You know how to create, run and evaluate models in Abaqus CAE: But wouldn’t it be nice to have an Abaqus model that does not have to be build again (including hundreds of clicks and dozens of swear-words) when some parameters have to be changed? Including solving and evaluating the model? Here, you will learn how to do that. On the way, we will discuss how to set up models on paper because a good plan and a structured approach is at least as important as being able to automize the model setup and evaluation.
You should already be familiar with the Abaqus CAE interface. If not, you can find some introductory Abaqus CAE videos here. You should also know the syntax of the scripting language Python which you can learn with SoloLearn or a huge number of other online resources. Everything we do in this course can be done with the Abaqus Student Edition, which is freely available to students but is limited to running models with up to 1000 nodes. For using Python, I recommend getting Anaconda, which is a Python installation that comes with the most important Python modules and Jupyter Notebooks, which I recommend using when you start with Python.
Abaqus consists of the Computer-Aided Engineering (CAE) and the Viewer interface (for setting up models and visualizing Output Database (odb) files) and the solver. The Viewer can be opened separately but is also included in CAE. The model is sent to the solver in plain-text formatted input (inp) files that contain the full model definition with all the nodes, elements, boundaries, loads, etc. In the 90s, you would have written those input files by hand. Today, you would rather use Abaqus CAE or other software to build your model and get the inp file. That gives us two basic options for automizing the model generation and evaluation:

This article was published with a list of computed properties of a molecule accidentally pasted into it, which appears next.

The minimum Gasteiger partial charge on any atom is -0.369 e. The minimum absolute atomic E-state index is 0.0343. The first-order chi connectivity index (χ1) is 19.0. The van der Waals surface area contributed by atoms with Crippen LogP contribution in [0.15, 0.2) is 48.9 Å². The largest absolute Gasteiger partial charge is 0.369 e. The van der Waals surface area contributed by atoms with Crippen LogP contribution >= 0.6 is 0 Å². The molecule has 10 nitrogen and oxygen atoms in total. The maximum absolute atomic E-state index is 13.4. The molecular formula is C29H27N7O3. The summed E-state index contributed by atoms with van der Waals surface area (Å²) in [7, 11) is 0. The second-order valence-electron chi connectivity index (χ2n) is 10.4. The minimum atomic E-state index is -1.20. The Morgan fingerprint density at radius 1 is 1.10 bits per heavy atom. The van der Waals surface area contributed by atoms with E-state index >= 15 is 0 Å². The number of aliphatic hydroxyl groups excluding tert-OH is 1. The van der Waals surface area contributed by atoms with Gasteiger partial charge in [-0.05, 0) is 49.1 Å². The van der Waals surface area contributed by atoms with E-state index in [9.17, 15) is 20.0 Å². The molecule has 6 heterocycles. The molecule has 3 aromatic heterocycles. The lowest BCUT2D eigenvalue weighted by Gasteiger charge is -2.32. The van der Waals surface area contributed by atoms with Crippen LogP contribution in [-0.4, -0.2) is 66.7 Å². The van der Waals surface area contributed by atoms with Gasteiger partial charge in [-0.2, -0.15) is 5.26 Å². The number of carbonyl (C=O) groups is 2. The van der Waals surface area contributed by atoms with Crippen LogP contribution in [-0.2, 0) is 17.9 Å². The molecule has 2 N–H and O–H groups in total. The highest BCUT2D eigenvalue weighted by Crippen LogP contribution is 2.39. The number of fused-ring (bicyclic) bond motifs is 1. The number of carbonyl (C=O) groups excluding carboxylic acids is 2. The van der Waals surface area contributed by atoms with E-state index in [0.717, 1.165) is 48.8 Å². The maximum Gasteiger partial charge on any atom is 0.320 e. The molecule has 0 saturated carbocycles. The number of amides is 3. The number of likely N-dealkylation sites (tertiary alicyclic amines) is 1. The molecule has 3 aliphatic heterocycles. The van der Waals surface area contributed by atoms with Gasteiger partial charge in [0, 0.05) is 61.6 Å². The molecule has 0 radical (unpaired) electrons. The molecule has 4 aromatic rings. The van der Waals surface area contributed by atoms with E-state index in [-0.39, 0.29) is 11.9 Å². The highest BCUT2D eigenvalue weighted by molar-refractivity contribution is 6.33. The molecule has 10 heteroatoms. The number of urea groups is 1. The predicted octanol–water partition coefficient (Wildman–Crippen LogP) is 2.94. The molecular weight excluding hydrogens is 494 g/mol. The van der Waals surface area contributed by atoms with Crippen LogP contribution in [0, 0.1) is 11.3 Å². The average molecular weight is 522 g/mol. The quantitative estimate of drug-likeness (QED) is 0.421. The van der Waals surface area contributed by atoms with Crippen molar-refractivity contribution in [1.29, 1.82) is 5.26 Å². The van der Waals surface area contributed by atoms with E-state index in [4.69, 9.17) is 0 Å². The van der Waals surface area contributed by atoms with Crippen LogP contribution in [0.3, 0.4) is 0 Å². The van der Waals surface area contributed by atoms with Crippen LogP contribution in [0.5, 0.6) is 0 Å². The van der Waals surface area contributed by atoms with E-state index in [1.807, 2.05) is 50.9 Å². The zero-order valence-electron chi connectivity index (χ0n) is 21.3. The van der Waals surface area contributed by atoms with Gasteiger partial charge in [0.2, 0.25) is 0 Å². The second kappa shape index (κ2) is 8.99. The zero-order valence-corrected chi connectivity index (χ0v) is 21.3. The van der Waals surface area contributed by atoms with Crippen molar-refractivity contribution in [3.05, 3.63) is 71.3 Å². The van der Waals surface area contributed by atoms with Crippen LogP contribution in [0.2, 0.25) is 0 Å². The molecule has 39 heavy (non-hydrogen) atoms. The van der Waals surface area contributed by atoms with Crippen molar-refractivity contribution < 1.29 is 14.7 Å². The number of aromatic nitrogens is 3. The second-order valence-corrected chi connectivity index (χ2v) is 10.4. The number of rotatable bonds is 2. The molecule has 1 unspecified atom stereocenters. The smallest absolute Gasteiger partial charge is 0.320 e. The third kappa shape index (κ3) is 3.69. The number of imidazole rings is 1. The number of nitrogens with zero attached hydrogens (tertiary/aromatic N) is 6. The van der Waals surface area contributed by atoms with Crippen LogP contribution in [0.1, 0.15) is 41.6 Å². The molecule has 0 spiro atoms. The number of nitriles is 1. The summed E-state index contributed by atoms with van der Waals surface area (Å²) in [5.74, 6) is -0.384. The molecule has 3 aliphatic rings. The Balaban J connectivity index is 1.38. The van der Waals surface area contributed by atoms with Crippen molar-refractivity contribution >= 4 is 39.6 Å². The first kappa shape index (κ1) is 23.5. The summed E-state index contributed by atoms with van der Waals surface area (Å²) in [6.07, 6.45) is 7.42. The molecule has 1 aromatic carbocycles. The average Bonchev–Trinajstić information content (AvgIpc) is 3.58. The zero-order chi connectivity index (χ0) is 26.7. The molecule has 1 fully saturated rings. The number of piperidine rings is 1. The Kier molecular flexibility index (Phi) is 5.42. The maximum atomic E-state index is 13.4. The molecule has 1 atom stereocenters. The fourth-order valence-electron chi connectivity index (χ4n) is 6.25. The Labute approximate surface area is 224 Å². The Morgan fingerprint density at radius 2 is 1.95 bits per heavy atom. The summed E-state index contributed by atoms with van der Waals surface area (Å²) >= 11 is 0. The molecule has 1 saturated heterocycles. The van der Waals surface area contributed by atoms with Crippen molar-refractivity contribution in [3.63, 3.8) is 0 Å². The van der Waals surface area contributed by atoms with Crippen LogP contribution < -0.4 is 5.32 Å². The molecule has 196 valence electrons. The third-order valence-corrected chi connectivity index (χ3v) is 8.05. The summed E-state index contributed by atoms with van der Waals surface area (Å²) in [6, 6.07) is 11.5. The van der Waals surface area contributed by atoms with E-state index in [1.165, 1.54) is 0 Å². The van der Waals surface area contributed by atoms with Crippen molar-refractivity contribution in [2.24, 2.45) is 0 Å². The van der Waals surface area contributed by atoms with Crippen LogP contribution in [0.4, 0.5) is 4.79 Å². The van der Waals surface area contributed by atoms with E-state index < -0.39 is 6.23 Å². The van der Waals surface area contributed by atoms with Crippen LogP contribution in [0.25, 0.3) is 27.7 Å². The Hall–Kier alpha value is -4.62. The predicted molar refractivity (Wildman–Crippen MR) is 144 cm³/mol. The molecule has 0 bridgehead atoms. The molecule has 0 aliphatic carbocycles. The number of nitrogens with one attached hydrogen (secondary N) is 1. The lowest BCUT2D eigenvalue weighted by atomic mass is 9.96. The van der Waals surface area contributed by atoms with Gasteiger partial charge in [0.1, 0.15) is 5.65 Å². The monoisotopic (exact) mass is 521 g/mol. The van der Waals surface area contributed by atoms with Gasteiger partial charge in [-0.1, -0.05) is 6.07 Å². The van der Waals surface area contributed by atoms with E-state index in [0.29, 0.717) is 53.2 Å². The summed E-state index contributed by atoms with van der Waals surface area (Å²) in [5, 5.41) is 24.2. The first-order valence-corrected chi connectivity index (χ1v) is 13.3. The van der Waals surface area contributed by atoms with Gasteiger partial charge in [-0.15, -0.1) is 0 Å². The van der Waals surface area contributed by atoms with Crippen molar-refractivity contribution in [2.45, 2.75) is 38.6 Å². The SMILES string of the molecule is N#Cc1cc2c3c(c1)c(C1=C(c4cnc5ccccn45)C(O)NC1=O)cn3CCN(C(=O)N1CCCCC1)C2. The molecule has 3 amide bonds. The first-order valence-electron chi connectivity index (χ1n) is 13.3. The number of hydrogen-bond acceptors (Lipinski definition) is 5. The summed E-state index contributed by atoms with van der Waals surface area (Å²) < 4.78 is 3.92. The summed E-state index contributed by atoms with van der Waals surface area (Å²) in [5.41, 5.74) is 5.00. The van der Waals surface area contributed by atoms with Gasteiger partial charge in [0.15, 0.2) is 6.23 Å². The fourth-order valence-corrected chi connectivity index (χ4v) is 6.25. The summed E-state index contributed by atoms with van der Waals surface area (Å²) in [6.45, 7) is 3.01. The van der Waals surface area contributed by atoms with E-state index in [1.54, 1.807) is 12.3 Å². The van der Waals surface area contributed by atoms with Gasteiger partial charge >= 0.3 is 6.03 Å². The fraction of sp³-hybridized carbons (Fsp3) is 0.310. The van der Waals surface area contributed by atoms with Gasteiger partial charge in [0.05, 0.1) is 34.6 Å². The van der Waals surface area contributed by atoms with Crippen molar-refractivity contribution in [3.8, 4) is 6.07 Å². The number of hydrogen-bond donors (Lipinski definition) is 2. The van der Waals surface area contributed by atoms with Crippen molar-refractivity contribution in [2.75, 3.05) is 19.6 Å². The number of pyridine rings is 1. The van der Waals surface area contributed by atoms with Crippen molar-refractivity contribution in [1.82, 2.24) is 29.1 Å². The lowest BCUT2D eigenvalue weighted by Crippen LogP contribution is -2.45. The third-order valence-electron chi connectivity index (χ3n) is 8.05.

- inp file: Manipulating an existing input file and reading results from the results file using a programming language. This is fast but limited to simple changes of material or loads but not changes in geometry (because the geometry would have to be re-meshed)
- Abaqus CAE: Using Abaqus-specific Python commands to automize everything that can be done in the CAE and viewer interface. Anything goes, but you have to deal with the way this is implemented in Abaqus CAE, which can be
horrible– I mean tricky at times.
In this course, we will mainly deal with the second option: Scripting Abaqus CAE using Python.
- Set up Abaqus: Install the Abaqus student version, or get access to a computer with Abaqus installed.
- Set up Anaconda: Download and install it. We will need that at the end for creating diagrams in Python.
- If you are not already familiar with the Python syntax, learn that online using SoloLearn or something similar. If you do not know much about Abaqus CAE, learn how to use the program with youtube videos like those.
In chapter 2, we will look into all the steps to take before we start creating the actual finite element model. This will include thinking about a precise question, conducting tests, thinking of a key mechanism and investigating this mechanism using analytical and finite element models.
In chapter 3, we will look at how scripting the Abaqus CAE interface with Python works and what you need to understand before you can build your scripted models. A big part of that chapter will deal with selecting things like edges in Abaqus because this is the most complicated part of scripting Abaqus CAE models.
Chapter 4 will deal with evaluating Abaqus models in Abaqus CAE or the Abaqus Viewer to automatically generate png images and text files that contain the result data we are interested in.
All tools from chapter 3 and 4 will be applied to the example model in chapter 5, creating a Python script that completely builds, runs and evaluates a model from a set of geometry, material and load parameters.
Finally, chapter 6 will give some advice on keeping order with all the automatically created models, which means deleting unwanted result files and creating a folder structure for the job files and result files. A small introduction into plotting diagrams using Python (the
matplotlib module) is also given.